[su_list icon=”icon: angle-double-right” icon_color=”#3498db”]
- Part 1 – Tyre as a vertical spring
- Part 2 – Road Interaction & Contact Patch Grip
- Part 3 – Longitudinal Forces
- Part 4 – Lateral Forces
- Part 5 – Load Sensitivity
- Part 6 – Combined Tyre Forces
To close this series of articles about tyres, we will look to some of the settings and metrics that have the biggest effect on tyre performance:[su_list icon=”icon: angle-double-right” icon_color=”#3498db”]
- Camber angle – The inclination of the wheel in front view. Normally race cars use a certain amount of negative camber, with the top of the tyre leaning in towards the inside of the car.
- Tyre temperature
- Tyre inflation pressure[/su_list]
Negative camber normally produces an increase of maximum lateral forces (at least on the outside tire) and a change in slip curve’s shape, up to a certain point at which this effect saturates and there is an inversion. In parallel to this, it also normally reduces the available longitudinal grip. The increase in a force is associated to a contribution that is often referred as camber thrust.
Physically, the reason of camber trust is a distortion of the contact patch, with the road applying a force on the tread trying to rotate the tyre back in a straight up position.
How big camber thrust is depends on the design of the tyre itself, but both effects are normally related to vertical load too. Higher loaded tyres normally accept larger camber angles without experiencing any saturation.
This is well shown in the following picture, where loads increases moving from “Load 1” to “Load 4” (tyre friction coefficient is higher for lower vertical loads):
We can identify how, for smaller vertical loads (see for example load 1), the friction coefficient (that here refers to the maximum lateral force (or peak force) that the tyre can produce at the given vertical load) goes up reaching a maximum at a certain camber angle and then start to decrease. On the other side, if we look at the plot relative to load 4, we cannot identify any maximum. The friction coefficient simply increases without reaching any inversion point, at least up to the maximum shown camber angle.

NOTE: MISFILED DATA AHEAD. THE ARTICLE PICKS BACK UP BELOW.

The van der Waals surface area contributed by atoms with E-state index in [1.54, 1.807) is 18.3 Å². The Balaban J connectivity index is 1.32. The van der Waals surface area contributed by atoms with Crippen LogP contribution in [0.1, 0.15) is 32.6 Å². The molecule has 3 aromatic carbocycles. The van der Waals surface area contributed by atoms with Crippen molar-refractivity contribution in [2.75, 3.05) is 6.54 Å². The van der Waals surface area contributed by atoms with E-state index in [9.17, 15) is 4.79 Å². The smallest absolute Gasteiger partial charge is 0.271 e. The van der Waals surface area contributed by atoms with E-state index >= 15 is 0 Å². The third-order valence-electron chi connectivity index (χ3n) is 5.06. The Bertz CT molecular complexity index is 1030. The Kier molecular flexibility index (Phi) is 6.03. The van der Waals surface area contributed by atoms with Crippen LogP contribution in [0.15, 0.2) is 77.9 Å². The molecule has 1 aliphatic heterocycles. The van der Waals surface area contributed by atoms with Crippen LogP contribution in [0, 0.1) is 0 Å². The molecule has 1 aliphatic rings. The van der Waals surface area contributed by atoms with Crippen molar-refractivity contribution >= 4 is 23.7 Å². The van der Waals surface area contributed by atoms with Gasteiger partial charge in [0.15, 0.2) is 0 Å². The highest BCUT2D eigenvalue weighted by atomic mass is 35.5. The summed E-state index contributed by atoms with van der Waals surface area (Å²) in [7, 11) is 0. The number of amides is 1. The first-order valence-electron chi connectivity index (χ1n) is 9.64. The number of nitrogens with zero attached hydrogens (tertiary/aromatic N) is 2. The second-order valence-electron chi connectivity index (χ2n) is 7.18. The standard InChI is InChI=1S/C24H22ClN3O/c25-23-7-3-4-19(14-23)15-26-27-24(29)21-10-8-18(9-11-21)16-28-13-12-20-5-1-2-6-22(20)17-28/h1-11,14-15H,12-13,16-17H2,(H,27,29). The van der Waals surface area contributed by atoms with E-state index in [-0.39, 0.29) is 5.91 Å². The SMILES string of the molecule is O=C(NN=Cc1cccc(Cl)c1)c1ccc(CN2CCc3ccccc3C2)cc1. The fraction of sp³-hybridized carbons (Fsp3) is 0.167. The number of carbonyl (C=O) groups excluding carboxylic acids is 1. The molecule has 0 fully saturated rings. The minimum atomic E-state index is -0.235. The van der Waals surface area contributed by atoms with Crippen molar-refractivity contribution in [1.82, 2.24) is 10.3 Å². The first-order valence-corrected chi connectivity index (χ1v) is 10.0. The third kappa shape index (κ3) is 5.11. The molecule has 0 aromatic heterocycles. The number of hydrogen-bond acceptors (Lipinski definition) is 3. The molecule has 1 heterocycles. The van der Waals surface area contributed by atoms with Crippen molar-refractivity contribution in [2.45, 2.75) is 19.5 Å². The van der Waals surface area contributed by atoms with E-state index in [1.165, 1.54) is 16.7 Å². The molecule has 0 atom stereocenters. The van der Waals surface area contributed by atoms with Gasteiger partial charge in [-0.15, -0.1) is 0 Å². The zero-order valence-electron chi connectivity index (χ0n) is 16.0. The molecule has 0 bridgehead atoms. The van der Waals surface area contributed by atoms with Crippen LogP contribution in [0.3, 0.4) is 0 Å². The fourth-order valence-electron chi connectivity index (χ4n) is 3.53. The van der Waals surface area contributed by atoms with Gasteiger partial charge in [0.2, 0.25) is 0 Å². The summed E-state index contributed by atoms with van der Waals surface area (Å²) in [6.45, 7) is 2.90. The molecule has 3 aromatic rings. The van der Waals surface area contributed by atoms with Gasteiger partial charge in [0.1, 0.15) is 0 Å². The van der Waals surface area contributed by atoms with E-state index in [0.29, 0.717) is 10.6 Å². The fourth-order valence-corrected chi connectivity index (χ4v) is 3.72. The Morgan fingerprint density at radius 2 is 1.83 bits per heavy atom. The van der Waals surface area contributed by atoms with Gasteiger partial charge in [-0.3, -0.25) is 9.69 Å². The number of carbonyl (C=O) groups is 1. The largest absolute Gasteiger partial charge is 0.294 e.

Camber has significant impact on tyre performance and a lot of attention is paid when designing suspension to trying to set the correct camber angle. It also has a direct impact on tyre heating and wear. A compromise must often be found to have both acceptable performance and durability.
Pressure and Temperature
A Tyre’s pressure and temperature (with their effects on grip, stiffness, etc) are probably the most complex parameters to analyze because they are so closely related to each other.
An increase in temperature is normally associated also to an increase in pressure. As we have seen, pressure also has an impact on tyre stiffness and contact patch shape. This again has an influence on tyre heating and final temperatures.
Everything connected to tyres pressure and temperature is extremely difficult to measure and study. There is a strong interconnection between each parameter, and it is extremely difficult to isolate each phenomenon during testing. This makes it very difficult to properly understand how each parameter influences performance and behaviour.